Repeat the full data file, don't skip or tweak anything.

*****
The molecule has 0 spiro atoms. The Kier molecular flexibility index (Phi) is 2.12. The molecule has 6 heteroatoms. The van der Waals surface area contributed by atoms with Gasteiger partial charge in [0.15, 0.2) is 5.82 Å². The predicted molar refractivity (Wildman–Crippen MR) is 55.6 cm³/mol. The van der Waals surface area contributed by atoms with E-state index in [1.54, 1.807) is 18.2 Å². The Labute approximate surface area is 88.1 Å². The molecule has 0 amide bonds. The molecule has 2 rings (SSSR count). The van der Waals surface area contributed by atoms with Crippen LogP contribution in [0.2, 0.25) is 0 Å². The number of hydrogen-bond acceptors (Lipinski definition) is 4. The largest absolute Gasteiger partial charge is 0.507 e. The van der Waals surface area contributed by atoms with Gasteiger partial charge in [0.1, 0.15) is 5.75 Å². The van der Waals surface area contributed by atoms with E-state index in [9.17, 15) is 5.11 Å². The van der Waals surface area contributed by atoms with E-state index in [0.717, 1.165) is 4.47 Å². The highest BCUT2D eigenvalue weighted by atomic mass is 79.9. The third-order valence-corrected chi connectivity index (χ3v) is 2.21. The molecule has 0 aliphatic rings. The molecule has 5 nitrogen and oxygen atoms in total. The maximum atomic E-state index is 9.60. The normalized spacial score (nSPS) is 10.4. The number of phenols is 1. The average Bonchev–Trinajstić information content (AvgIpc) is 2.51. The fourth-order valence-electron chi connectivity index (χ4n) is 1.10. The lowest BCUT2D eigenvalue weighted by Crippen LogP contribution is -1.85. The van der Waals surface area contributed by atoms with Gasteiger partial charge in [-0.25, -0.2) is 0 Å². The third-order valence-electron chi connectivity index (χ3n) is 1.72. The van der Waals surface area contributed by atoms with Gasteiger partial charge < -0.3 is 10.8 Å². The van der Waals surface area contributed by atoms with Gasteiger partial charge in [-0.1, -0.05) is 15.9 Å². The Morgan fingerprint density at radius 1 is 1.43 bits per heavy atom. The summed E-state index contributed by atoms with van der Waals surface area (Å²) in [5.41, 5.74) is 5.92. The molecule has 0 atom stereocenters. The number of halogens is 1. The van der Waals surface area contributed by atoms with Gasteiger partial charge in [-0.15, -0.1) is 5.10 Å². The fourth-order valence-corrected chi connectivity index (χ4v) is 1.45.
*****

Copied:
The molecule has 0 spiro atoms. The Kier molecular flexibility index (Phi) is 2.12. The molecule has 6 heteroatoms. The van der Waals surface area contributed by atoms with Gasteiger partial charge in [0.15, 0.2) is 5.82 Å². The predicted molar refractivity (Wildman–Crippen MR) is 55.6 cm³/mol. The van der Waals surface area contributed by atoms with E-state index in [1.54, 1.807) is 18.2 Å². The Labute approximate surface area is 88.1 Å². The molecule has 0 amide bonds. The molecule has 2 rings (SSSR count). The van der Waals surface area contributed by atoms with Crippen LogP contribution in [0.2, 0.25) is 0 Å². The number of hydrogen-bond acceptors (Lipinski definition) is 4. The largest absolute Gasteiger partial charge is 0.507 e. The van der Waals surface area contributed by atoms with Gasteiger partial charge in [0.1, 0.15) is 5.75 Å². The van der Waals surface area contributed by atoms with E-state index in [9.17, 15) is 5.11 Å². The van der Waals surface area contributed by atoms with E-state index in [0.717, 1.165) is 4.47 Å². The highest BCUT2D eigenvalue weighted by atomic mass is 79.9. The third-order valence-corrected chi connectivity index (χ3v) is 2.21. The molecule has 0 aliphatic rings. The molecule has 5 nitrogen and oxygen atoms in total. The maximum atomic E-state index is 9.60. The normalized spacial score (nSPS) is 10.4. The number of phenols is 1. The average Bonchev–Trinajstić information content (AvgIpc) is 2.51. The fourth-order valence-electron chi connectivity index (χ4n) is 1.10. The lowest BCUT2D eigenvalue weighted by Crippen LogP contribution is -1.85. The van der Waals surface area contributed by atoms with Gasteiger partial charge in [-0.25, -0.2) is 0 Å². The third-order valence-electron chi connectivity index (χ3n) is 1.72. The van der Waals surface area contributed by atoms with Gasteiger partial charge < -0.3 is 10.8 Å². The van der Waals surface area contributed by atoms with Gasteiger partial charge in [-0.1, -0.05) is 15.9 Å². The Morgan fingerprint density at radius 1 is 1.43 bits per heavy atom. The summed E-state index contributed by atoms with van der Waals surface area (Å²) in [5.41, 5.74) is 5.92. The molecule has 0 atom stereocenters. The number of halogens is 1. The van der Waals surface area contributed by atoms with Gasteiger partial charge in [-0.15, -0.1) is 5.10 Å². The fourth-order valence-corrected chi connectivity index (χ4v) is 1.45.